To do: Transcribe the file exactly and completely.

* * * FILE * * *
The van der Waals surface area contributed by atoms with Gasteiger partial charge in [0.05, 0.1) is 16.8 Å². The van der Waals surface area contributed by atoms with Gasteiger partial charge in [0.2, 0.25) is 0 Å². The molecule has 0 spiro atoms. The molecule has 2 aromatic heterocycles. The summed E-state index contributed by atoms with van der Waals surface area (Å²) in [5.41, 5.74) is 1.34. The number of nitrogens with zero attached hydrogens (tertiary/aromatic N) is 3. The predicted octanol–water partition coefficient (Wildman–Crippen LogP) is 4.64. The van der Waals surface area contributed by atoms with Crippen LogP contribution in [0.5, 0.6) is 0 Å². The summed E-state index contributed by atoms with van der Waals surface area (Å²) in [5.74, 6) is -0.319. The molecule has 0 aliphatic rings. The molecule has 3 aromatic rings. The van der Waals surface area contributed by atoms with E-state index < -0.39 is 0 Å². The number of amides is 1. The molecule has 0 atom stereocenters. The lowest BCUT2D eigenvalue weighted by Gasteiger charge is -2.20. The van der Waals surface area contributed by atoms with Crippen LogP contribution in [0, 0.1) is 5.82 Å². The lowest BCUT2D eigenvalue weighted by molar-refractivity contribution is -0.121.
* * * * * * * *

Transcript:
The van der Waals surface area contributed by atoms with Gasteiger partial charge in [0.05, 0.1) is 16.8 Å². The van der Waals surface area contributed by atoms with Gasteiger partial charge in [0.2, 0.25) is 0 Å². The molecule has 0 spiro atoms. The molecule has 2 aromatic heterocycles. The summed E-state index contributed by atoms with van der Waals surface area (Å²) in [5.41, 5.74) is 1.34. The number of nitrogens with zero attached hydrogens (tertiary/aromatic N) is 3. The predicted octanol–water partition coefficient (Wildman–Crippen LogP) is 4.64. The van der Waals surface area contributed by atoms with Crippen LogP contribution in [0.5, 0.6) is 0 Å². The summed E-state index contributed by atoms with van der Waals surface area (Å²) in [5.74, 6) is -0.319. The molecule has 0 aliphatic rings. The molecule has 3 aromatic rings. The van der Waals surface area contributed by atoms with E-state index < -0.39 is 0 Å². The number of amides is 1. The molecule has 0 atom stereocenters. The lowest BCUT2D eigenvalue weighted by Gasteiger charge is -2.20. The van der Waals surface area contributed by atoms with Crippen LogP contribution in [0, 0.1) is 5.82 Å². The lowest BCUT2D eigenvalue weighted by molar-refractivity contribution is -0.121.